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Not offering a self-help book, but instead mounting a scientific explanation of the limitations of the human imagination and how it steers us wrong in our search for happiness, Gilbert, a professor of psychology at Harvard, draws on psychology, cognitive neuroscience, philosophy and behavioral economics to argue that, just as we err in remembering the past, so we err in imagining the future. "Our desire to control is so powerful, and the feeling of being in control so rewarding, that people often act as though they can control the uncontrollable," Gilbert writes, as he reveals how ill-equipped we are to properly preview the future, let alone control it. Unfortunately, he claims, neither personal experience nor cultural wisdom compensates for imagination's shortcomings. In concluding chapters, he discusses the transmission of inaccurate beliefs from one person's mind to another, providing salient examples of universal assumptions about human happiness such as the joys of money and of having children. He concludes with the provocative recommendation that, rather than imagination, we should rely on others as surrogates for our future experience. Gilbert's playful tone and use of commonplace examples render a potentially academic topic accessible and educational, even if his approach is at times overly prescriptive. 150,000 announced first printing.(May)
Copyright © Reed Business Information, a division of Reed Elsevier Inc. All rights reserved. --This text refers to the Hardcover edition.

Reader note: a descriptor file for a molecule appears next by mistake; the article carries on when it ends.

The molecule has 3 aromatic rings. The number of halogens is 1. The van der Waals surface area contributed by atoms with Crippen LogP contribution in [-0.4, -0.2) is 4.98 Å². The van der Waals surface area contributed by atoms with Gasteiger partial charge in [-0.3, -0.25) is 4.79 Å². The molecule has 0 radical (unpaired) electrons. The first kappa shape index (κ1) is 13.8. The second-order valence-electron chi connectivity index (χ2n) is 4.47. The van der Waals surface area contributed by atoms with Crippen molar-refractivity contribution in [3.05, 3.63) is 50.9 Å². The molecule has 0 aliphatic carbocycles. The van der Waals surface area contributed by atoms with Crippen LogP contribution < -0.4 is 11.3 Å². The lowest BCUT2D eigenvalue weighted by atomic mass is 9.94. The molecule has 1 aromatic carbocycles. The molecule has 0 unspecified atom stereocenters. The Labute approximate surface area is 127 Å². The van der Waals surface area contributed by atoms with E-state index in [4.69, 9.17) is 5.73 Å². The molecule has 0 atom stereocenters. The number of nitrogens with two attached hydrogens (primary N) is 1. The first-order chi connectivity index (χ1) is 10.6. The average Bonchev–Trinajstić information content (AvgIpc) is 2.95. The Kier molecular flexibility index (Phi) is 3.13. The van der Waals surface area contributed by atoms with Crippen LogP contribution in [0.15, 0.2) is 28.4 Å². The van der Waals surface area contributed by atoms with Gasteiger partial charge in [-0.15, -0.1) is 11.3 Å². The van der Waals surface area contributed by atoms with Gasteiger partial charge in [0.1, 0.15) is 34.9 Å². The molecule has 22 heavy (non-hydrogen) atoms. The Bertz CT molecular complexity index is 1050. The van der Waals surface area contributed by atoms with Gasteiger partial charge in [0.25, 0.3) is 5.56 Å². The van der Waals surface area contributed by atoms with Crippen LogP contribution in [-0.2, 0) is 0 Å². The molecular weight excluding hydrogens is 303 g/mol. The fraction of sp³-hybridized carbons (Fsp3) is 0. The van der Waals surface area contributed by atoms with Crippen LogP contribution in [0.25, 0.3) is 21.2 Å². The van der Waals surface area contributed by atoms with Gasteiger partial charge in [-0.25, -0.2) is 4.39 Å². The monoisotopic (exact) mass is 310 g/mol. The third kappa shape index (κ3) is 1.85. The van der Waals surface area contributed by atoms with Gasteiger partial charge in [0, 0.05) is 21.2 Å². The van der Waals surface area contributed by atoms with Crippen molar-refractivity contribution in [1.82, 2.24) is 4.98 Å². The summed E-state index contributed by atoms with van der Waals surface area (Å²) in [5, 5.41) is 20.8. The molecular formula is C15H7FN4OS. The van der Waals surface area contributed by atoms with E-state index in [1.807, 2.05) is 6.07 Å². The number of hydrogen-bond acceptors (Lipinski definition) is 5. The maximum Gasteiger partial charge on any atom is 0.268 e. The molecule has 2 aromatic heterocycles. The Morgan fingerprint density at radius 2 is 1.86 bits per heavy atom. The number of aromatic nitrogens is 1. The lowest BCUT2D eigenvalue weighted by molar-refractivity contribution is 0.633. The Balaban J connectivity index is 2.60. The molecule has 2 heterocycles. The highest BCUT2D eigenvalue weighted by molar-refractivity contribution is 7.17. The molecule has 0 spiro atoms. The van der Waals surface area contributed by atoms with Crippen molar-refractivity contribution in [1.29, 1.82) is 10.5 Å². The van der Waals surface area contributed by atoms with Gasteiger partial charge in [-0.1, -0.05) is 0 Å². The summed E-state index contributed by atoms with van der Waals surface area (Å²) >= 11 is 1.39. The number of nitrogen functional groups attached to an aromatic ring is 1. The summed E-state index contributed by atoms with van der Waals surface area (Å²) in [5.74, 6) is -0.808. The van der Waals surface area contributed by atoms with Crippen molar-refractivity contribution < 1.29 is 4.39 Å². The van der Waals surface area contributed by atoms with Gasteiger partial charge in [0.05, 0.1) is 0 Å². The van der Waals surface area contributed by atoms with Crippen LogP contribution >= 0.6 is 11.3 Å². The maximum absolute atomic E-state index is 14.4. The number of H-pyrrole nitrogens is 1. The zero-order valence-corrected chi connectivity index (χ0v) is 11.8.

Anticipating the future, psychologist Gilbert suggests, is the brain's most important function, and the notion of later, a powerful idea. But why not live in the here and now, as many self-help gurus urge? Because, Gilbert says, thinking about the future can be pleasurable; for instance, daydreaming tends to be about success and achievement "rather than fumbling or failing." Citing the research of scientists and philosophers through the ages and incorporating facts and theories from psychology, cognitive neuroscience, philosophy, and behavioral economics, Gilbert discusses the science of happiness, the shortcomings of imagination as well as the illusions of foresight. And far from being a dry tome, the book is a sly, irresistible romp down, or through, memory lane--past, present, and future. It is not only wildly entertaining but also hilarious (if David Sedaris were a psychologist, he very well might write like this) and yet full of startling insight, imaginative conclusions, and even bits of wisdom. June Sawyers
Copyright © American Library Association. All rights reserved --This text refers to the Hardcover edition.
I wish I could rate it 6 out of 5! This book was great! Very persuasive, informative and amusing!Published 1 month ago by Pouyan
This was one of the best books I've ever read, and I don't say that often. It was exceptionally well-written, full of humor, but most importantly, the ideas discussed were truly... Read morePublished 9 months ago by Jeremy
very interesting book, helps modify your decision making process if you ever need to make a decision about what will make you happiest, and is very engaging all at the same time.Published 12 months ago by Jesse May
Loved it. Easy to follow but fun to read and most importantly to me; a palpable message that is rooted in real scientific research.Published 13 months ago by AchilleanEra
A good read, entertaining and informative. Daniel Gilbert is a very amusing writer and the topic is important for understand the human condition.Published 14 months ago by Sassella
This book rattles around in my mind like so much trivia. There are so many things that will stick with me from this. Read morePublished 21 months ago by Alexander Ellefson
Like learning things. There was a lot of enlightenment in this book.
Enjoyed the style of writing.
Information was presented very effectively. Read more